Damage to the fatty tissue just under your skin’s surface (lipoatrophy) and, rarely, death of your skin tissue (necrosis) can happen when you use COPAXONE®. Damage to the fatty tissue under your skin can cause a “dent” at the injection site that may not go away. You can reduce your chance of developing these problems by following your doctor’s instructions for how to use COPAXONE® and choosing a different injection area each time you use COPAXONE®.

The most common side effects of COPAXONE® include redness, pain, swelling, itching, or a lump at the injection site; rash; shortness of breath; flushing; and chest pain.

Tell your doctor if you have any side effect that bothers you or that does not go away. These are not all the possible side effects of COPAXONE®. For more information, ask your doctor or pharmacist. Call your doctor for medical advice about side effects.

You are encouraged to report negative side effects of prescription drugs to the FDA. Visit www.fda.gov/medwatch or call 1-800-FDA-1088.

Please read the Patient Information in the full Prescribing Information.

References:

  1. COPAXONE® (glatiramer acetate injection) Current Prescribing Information. Teva Neuroscience, Inc.

  2. Definition of MS. National Multiple Sclerosis Society (NMSS) website. https://www.nationalmssociety.org/What-is-MS/Definition-of-MS. Accessed November 18, 2018.

  3. T cells. National Multiple Sclerosis Society (NMSS) website. https://www.nationalmssociety.org/What-is-MS/Definition-of-MS/T-cells. Accessed November 18, 2018.

  4. What is an immune mediated disease? National Multiple Sclerosis Society (NMSS) website. https://www.nationalmssociety.org/What-is-MS/Definition-of-MS/Immune-mediated-disease. Accessed November 18, 2018.

  5. Bennett JL, Stüve O. Update on Inflammation, Neurodegeneration, and Immunoregulation in Multiple Sclerosis: Therapeutic Implications. Clin Neuropharmacol. 2009;32(3):121-132.

  6. Goronzy JJ, Weyand CM. Understanding immune senescence to improve vaccine responses. Nat Immunol. 2013;14(5):428-436.

  7. Managing relapses. National Multiple Sclerosis Society (NMSS) website. https://www.nationalmssociety.org/Treating-MS/Managing-Relapses. Accessed November 18, 2018.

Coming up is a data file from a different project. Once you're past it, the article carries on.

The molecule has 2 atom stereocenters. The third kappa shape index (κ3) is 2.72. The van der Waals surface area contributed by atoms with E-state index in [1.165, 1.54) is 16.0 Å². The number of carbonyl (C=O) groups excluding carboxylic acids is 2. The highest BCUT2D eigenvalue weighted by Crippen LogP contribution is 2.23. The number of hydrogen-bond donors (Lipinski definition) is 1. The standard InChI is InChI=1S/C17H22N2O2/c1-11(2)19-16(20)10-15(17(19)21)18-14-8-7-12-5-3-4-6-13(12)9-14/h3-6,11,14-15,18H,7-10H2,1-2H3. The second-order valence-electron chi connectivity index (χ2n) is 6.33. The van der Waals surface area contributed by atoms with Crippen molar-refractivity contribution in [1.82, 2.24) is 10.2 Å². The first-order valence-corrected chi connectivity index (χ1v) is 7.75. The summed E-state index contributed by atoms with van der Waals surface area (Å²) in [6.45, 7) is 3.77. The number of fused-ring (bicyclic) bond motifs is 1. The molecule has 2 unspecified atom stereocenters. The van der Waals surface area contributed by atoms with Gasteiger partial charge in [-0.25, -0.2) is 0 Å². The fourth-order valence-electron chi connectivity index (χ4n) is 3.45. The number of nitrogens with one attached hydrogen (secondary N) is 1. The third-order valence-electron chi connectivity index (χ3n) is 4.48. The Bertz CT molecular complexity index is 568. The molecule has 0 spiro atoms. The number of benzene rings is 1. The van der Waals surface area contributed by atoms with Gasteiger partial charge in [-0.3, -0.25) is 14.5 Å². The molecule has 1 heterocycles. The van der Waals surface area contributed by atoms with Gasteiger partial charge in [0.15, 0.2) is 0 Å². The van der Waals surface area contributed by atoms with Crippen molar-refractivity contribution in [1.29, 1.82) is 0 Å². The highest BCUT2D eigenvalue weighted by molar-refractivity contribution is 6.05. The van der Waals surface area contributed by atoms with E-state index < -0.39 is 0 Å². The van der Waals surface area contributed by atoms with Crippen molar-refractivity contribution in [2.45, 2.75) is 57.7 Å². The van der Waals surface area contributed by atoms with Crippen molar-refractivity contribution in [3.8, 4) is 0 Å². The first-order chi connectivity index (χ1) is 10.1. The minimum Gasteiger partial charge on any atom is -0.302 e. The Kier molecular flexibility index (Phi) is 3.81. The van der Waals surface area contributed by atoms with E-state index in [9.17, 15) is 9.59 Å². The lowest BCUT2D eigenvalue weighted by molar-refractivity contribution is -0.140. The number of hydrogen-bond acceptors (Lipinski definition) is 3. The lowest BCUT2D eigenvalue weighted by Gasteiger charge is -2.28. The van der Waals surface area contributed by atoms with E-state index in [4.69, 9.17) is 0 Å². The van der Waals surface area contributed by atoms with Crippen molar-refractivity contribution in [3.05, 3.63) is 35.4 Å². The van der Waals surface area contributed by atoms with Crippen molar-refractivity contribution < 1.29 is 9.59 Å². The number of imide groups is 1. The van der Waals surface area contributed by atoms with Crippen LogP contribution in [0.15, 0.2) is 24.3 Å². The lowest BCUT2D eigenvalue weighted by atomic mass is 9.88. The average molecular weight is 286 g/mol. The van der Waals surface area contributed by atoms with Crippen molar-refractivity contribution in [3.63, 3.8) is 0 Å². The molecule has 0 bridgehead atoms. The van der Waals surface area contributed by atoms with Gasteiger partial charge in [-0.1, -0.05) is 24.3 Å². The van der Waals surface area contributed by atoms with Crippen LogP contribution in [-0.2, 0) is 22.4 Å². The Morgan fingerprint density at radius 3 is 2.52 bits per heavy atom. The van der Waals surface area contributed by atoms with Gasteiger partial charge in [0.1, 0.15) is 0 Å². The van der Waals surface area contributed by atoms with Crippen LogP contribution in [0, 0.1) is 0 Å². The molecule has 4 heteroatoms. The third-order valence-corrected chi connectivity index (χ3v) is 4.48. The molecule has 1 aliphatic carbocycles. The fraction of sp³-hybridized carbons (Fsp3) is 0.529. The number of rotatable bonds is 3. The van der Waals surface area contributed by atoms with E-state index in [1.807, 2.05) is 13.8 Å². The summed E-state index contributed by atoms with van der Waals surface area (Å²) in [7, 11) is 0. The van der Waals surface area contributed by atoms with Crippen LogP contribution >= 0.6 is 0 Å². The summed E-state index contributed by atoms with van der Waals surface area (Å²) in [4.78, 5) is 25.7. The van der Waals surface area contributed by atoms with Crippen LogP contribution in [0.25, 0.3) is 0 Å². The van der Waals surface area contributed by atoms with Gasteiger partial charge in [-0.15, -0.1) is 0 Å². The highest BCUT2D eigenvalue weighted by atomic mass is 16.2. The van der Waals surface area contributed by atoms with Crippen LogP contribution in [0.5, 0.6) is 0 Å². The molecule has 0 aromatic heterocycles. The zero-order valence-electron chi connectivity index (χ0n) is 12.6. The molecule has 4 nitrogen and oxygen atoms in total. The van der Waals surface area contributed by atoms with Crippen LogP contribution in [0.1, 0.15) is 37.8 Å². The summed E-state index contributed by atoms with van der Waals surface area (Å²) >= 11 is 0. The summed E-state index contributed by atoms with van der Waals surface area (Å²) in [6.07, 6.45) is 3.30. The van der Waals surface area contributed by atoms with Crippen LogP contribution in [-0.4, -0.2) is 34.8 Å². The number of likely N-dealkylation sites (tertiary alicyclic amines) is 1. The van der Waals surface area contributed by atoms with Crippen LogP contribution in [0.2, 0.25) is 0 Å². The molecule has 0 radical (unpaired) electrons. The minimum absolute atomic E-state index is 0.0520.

8. Magnetic resonance imaging (MRI). National Multiple Sclerosis Society (NMSS) website. https://www.nationalmssociety.org/Symptoms-Diagnosis/Diagnosing-Tools/MRI. Accessed November 18, 2018.

  9. Bornstein MB, Miller A, Slagle S, et al. A pilot trial of Cop 1 in exacerbating-remitting multiple sclerosis. N Engl J Med. 1987;317(7):408-414.

  10. Johnson KP, Brooks BR, Cohen JA, et al. Copolymer 1 reduces relapse rate and improves disability in relapsing-remitting multiple sclerosis: Results of a phase III multicenter, double-blind, placebo-controlled trial. Neurology. 1995;45(7):1268-1276.

  11. Comi G, Filippi M, Wolinsky JS; and the European/Canadian Glatiramer Acetate Study Group. European/Canadian Multicenter, Double- Blind, Randomized, Placebo-Controlled Study of the Effects of Glatiramer Acetate on Magnetic Resonance Imaging–Measured Disease Activity and Burden in Patients with Relapsing Multiple Sclerosis. Ann Neurol. 2001;49(3):290-297.

  12. Comi G, Martinelli V, Rodegher M, et al. Effect of glatiramer acetate on conversion to clinically definite multiple sclerosis in patients with clinically isolated syndrome (PreCISe study): a randomised, double-blind, placebo-controlled trial. Lancet. 2009;374(9700):1503-1511.

  13. US Department of Health and Human Services. Supplement approval. https://www.accessdata.fda.gov/drugsatfda_docs/appletter/2009/020622s057ltr.pdf. Accessed November 18, 2018.

  14. Khan O, Rieckmann P, Boyko A, Selmaj K, Zivadinov R; for the GALA Study Group. Three times weekly glatiramer acetate in relapsing-remitting multiple sclerosis. Ann Neurol. 2013;73(6):705-713.

  15. US Department of Health and Human Services. Supplement approval. https://www.accessdata.fda.gov/drugsatfda_docs/appletter/2014/020622Orig1s089ltr.pdf. Accessed November 18, 2018.

Injections for 3-times-a-week COPAXONE® 40 mg must be at least 48 hours apart.